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Original Issue

Me and My Windup

The arms swing and the pitches sing

PAUL BYRD'S throwback delivery—he steps back and swings his arms behind him to start, then brings them together over his head in a style common among pitchers in the 1950s—is both a personal choice and a technique that has helped him adjust after undergoing Tommy John surgery in 2003.

Now Cleveland's No. 4 starter, Byrd, 36, had used a similar motion at LSU before his coaches persuaded him to employ one with much less movement. But in the mid-1990s with the Mets, says Byrd, "I began bending over [early in the delivery] to create a little deception. Then, after surgery, I started swinging my arms. I goofed around, trying things, and I put it all together one day [while with the Braves]. I waited for everyone to leave. I didn't want the coaches to see. They'd think I was nuts."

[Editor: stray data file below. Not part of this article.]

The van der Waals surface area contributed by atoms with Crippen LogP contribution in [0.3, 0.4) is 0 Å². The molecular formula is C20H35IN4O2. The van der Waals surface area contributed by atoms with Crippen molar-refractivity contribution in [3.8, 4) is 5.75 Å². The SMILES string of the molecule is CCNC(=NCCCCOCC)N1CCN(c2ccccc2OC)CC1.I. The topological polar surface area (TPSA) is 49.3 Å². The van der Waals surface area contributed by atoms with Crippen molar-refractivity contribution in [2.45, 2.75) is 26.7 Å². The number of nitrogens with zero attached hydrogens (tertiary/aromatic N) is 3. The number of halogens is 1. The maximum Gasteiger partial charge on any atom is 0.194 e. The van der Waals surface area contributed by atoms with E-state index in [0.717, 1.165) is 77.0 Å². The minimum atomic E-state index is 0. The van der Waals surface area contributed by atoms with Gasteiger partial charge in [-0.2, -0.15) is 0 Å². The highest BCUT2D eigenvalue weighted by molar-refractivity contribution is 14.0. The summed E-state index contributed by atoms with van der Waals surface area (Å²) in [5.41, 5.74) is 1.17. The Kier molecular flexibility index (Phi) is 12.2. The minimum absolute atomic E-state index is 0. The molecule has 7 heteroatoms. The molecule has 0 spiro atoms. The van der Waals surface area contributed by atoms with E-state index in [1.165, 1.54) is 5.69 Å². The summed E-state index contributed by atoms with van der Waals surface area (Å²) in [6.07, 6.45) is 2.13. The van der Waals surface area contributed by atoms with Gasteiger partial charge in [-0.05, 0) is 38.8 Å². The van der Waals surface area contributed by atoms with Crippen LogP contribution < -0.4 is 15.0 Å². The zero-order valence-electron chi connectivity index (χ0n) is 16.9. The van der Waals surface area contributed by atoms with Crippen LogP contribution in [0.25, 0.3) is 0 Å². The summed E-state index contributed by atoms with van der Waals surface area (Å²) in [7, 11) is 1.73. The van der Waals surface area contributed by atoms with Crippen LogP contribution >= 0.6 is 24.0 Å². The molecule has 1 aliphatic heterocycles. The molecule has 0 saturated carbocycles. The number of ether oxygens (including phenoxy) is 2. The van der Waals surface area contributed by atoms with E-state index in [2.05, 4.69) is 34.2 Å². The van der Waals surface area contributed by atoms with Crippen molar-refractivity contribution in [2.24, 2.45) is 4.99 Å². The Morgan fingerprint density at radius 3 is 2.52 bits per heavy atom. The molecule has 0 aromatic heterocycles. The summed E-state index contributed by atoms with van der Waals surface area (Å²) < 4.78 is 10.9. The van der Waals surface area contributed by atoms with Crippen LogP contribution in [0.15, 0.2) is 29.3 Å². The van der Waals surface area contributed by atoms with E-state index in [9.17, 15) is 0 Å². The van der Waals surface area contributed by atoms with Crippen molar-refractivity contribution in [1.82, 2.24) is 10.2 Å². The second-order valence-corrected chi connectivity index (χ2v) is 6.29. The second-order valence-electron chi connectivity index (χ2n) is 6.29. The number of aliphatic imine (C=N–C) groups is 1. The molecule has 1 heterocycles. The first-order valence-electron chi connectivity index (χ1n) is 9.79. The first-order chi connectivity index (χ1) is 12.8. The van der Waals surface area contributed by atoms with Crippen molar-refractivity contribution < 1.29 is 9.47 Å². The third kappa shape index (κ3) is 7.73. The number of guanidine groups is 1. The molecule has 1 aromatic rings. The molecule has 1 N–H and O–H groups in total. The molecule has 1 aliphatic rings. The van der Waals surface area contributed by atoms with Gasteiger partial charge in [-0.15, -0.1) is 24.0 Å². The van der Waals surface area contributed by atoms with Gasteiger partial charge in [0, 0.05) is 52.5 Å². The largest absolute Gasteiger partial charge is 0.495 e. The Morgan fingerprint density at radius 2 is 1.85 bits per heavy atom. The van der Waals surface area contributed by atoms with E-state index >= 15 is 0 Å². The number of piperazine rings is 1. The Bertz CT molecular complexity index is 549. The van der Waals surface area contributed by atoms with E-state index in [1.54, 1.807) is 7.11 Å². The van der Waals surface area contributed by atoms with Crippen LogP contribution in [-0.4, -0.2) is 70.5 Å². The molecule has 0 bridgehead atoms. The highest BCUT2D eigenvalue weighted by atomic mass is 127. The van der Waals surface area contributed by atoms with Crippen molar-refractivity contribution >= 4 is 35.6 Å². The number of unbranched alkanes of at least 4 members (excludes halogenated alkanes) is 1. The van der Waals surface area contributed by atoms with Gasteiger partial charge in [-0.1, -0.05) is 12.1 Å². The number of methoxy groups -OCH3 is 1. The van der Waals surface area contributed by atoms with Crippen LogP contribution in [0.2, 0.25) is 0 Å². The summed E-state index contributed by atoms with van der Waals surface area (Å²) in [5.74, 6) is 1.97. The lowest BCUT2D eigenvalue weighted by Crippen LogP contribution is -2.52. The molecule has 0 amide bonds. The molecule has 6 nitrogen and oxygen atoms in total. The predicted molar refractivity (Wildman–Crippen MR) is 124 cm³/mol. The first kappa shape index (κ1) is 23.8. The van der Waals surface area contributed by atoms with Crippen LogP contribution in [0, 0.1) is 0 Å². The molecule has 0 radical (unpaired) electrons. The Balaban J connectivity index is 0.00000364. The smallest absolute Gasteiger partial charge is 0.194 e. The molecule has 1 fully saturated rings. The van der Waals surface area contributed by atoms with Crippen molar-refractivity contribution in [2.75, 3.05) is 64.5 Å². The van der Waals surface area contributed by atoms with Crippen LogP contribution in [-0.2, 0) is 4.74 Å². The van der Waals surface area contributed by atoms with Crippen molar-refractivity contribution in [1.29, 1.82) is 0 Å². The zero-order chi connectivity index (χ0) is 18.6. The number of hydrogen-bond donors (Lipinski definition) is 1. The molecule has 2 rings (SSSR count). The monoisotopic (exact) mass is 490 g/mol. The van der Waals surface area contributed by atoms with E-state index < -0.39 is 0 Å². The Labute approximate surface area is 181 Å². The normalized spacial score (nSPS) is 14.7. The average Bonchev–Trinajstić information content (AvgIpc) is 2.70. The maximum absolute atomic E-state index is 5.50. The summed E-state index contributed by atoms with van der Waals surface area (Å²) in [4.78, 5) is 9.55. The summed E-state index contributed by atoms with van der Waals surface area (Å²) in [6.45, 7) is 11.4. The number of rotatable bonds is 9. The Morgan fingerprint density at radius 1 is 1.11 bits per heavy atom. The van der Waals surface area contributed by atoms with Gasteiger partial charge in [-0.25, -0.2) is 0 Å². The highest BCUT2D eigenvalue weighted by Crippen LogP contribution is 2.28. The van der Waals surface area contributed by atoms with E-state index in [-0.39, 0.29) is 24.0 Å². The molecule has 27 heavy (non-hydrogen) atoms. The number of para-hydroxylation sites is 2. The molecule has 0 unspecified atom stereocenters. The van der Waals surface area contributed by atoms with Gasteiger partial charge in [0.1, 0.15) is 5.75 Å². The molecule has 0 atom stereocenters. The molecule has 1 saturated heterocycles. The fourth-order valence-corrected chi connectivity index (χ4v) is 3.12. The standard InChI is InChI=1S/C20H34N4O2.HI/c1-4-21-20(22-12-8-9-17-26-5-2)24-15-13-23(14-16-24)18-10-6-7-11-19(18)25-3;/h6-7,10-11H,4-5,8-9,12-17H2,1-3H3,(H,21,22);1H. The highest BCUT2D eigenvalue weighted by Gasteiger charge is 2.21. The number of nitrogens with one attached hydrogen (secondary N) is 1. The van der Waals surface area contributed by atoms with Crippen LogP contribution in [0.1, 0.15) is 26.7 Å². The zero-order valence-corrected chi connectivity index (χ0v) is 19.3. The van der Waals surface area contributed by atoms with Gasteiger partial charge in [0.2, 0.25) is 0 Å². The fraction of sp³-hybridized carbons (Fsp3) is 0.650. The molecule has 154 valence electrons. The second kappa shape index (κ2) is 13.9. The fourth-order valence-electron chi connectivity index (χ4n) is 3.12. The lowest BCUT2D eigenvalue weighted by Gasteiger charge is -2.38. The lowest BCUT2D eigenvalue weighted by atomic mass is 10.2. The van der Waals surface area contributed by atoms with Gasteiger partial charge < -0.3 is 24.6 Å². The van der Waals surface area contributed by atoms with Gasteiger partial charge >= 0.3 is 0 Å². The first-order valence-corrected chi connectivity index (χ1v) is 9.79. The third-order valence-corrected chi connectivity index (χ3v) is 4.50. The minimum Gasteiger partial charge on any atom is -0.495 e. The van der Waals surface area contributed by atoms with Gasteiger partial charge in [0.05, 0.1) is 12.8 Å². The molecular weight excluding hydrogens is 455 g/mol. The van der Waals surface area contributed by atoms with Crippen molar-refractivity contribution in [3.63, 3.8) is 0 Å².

Byrd tried his new delivery in batting practice the next day. "Nobody said anything derogatory, like I was mocking the game," he says. "After BP the hitters were saying they couldn't find the ball because there was so much movement. Hitters want quietness, not a lot of arms and elbows flying around."

"The first time we saw him do it, we were all like, What is that? It was like some old-time windup," says White Sox first baseman Paul Konerko, whose team was shut out over six innings by Byrd on April 14. "I don't know anyone who swings their arm like that." Byrd, an 84-game winner, says, "Pitchers need to do what feels comfortable. If there are 50 ways to pitch, a pitching coach probably knows one—the way he did it."